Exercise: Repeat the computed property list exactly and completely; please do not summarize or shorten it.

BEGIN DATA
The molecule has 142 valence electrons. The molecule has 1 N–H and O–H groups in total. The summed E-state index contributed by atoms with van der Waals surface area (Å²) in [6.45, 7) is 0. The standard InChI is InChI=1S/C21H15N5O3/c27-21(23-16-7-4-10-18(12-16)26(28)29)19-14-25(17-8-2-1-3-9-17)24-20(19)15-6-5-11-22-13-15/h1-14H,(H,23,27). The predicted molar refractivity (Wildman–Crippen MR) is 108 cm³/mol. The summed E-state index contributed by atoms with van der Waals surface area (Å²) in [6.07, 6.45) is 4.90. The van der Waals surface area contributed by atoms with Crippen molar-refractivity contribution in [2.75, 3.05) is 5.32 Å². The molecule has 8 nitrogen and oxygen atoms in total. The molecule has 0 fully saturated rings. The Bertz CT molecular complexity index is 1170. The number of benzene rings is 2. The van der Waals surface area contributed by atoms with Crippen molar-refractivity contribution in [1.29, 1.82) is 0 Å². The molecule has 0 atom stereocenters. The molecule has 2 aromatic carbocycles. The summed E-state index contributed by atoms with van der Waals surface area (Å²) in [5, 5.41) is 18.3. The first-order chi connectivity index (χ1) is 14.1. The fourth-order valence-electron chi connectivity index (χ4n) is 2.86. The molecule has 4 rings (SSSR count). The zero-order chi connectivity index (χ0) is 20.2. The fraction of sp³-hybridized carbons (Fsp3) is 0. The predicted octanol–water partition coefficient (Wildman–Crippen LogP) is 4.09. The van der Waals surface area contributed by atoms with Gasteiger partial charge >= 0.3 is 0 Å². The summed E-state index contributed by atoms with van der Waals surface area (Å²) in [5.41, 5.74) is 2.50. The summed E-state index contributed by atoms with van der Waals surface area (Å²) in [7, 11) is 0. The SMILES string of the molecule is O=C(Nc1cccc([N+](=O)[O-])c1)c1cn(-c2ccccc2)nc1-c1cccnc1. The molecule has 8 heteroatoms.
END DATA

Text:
The molecule has 142 valence electrons. The molecule has 1 N–H and O–H groups in total. The summed E-state index contributed by atoms with van der Waals surface area (Å²) in [6.45, 7) is 0. The standard InChI is InChI=1S/C21H15N5O3/c27-21(23-16-7-4-10-18(12-16)26(28)29)19-14-25(17-8-2-1-3-9-17)24-20(19)15-6-5-11-22-13-15/h1-14H,(H,23,27). The predicted molar refractivity (Wildman–Crippen MR) is 108 cm³/mol. The summed E-state index contributed by atoms with van der Waals surface area (Å²) in [6.07, 6.45) is 4.90. The van der Waals surface area contributed by atoms with Crippen molar-refractivity contribution in [2.75, 3.05) is 5.32 Å². The molecule has 8 nitrogen and oxygen atoms in total. The molecule has 0 fully saturated rings. The Bertz CT molecular complexity index is 1170. The number of benzene rings is 2. The van der Waals surface area contributed by atoms with Crippen molar-refractivity contribution in [1.29, 1.82) is 0 Å². The molecule has 0 atom stereocenters. The molecule has 2 aromatic carbocycles. The summed E-state index contributed by atoms with van der Waals surface area (Å²) in [5, 5.41) is 18.3. The first-order chi connectivity index (χ1) is 14.1. The fourth-order valence-electron chi connectivity index (χ4n) is 2.86. The molecule has 4 rings (SSSR count). The zero-order chi connectivity index (χ0) is 20.2. The fraction of sp³-hybridized carbons (Fsp3) is 0. The predicted octanol–water partition coefficient (Wildman–Crippen LogP) is 4.09. The van der Waals surface area contributed by atoms with Gasteiger partial charge >= 0.3 is 0 Å². The summed E-state index contributed by atoms with van der Waals surface area (Å²) in [5.41, 5.74) is 2.50. The summed E-state index contributed by atoms with van der Waals surface area (Å²) in [7, 11) is 0. The SMILES string of the molecule is O=C(Nc1cccc([N+](=O)[O-])c1)c1cn(-c2ccccc2)nc1-c1cccnc1. The molecule has 8 heteroatoms.